A research team recently published an article that surveyed specialty crop growers on their use and interest in soilless substrates. The team included Dr. Brian Jackson of North Carolina State University, Dr. Jeb Fields of LSU, Dr. Alexa Lamm of University of Georgia, Dr. Jayesh Samtani of Virginia Tech, and several other experts.

“Growers want to know more about different mixes’ effect on crop uniformity and quality,” Lamm says. “They also want to know about fertilizer and water management.”

There’s a major transportation cost for growing media. Growers are looking for materials that are locally sourced. Some substrates are imported from other countries or continents, but respondents in this survey are seeking substrates sourced from North America.

Fields says growers are looking for basic information on soilless substrates. Flower growers are not new to soilless substrates, but other growers, such as soft fruit and tree growers, are looking for the basics, such as best practices for fertilization and irrigation.

“We tend to think a lot of growers just want to reduce costs, but they’re interested in soilless culture because of the opportunity it brings,” he says. “Many of the growers indicated they would be willing to pay more for a premium substrate for better growing operations and put that investment in for the long-term return.”

Every soilless substrate is unique, Samtani says, so growers should closely monitor pH and electrical conductivity (EC) to meet the requirements of the plant. Economics should also be a consideration in research for soilless substrates. In general, labor is expensive in the U.S., and many growers rely on H-2A for much of their labor force.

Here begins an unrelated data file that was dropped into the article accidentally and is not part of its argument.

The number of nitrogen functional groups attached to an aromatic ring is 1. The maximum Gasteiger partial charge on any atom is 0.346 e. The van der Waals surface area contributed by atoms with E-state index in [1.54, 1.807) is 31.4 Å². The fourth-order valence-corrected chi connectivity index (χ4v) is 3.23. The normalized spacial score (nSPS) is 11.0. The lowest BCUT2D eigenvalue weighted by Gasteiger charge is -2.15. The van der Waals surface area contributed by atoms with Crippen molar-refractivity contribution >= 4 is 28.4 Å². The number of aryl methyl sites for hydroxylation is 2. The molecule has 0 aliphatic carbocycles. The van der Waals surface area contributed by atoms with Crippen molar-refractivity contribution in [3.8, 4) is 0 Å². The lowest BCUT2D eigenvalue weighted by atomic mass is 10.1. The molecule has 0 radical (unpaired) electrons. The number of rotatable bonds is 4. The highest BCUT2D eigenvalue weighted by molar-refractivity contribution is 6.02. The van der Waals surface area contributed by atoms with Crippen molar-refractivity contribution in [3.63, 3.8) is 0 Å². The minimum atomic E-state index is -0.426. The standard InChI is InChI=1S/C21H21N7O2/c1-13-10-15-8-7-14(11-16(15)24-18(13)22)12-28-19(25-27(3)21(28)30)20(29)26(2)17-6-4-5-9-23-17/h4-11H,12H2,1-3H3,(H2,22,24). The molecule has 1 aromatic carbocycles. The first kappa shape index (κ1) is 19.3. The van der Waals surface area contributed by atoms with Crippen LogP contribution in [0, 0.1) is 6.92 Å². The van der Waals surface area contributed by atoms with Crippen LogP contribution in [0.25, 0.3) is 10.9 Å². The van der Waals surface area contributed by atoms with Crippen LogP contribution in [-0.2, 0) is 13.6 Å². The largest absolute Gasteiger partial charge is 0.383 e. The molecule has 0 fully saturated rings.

“If you’re curious and interested in trying peat-reduced growing media, there is no harm to begin slowly and dip your toes in the water,” Schulker says. “Begin some research trials with an industry partner or a university and see the potential results for your crop. Most companies, like Jiffy, rely heavily on growers to test some of the next generation material. It is a great way to tandem research and development with a low-risk chance for growers to test out something new. Again, partnering product performance and educating on the management of these new materials is a huge part of Jiffy as a solutions company.”

Schulker says suppliers are working on materials that can be harvested locally, such as various aspects of wood fiber, pine bark, miscanthus, bagasse, compost, and other materials that can be blended with peat or coco coir.

“There is not a one-size-fits-all fiber,” he says.

Fields says researchers are also working on identifying substrates that will be stable. A plant will sit in a greenhouse for 90 to 120 days, for example, so the substrate needs to be stable for that period of time.

Samtani says the next generation is open to new methods of growing food. An evolving climate impacts flooding, wind, and other outdoor factors, and growers want to be prepared.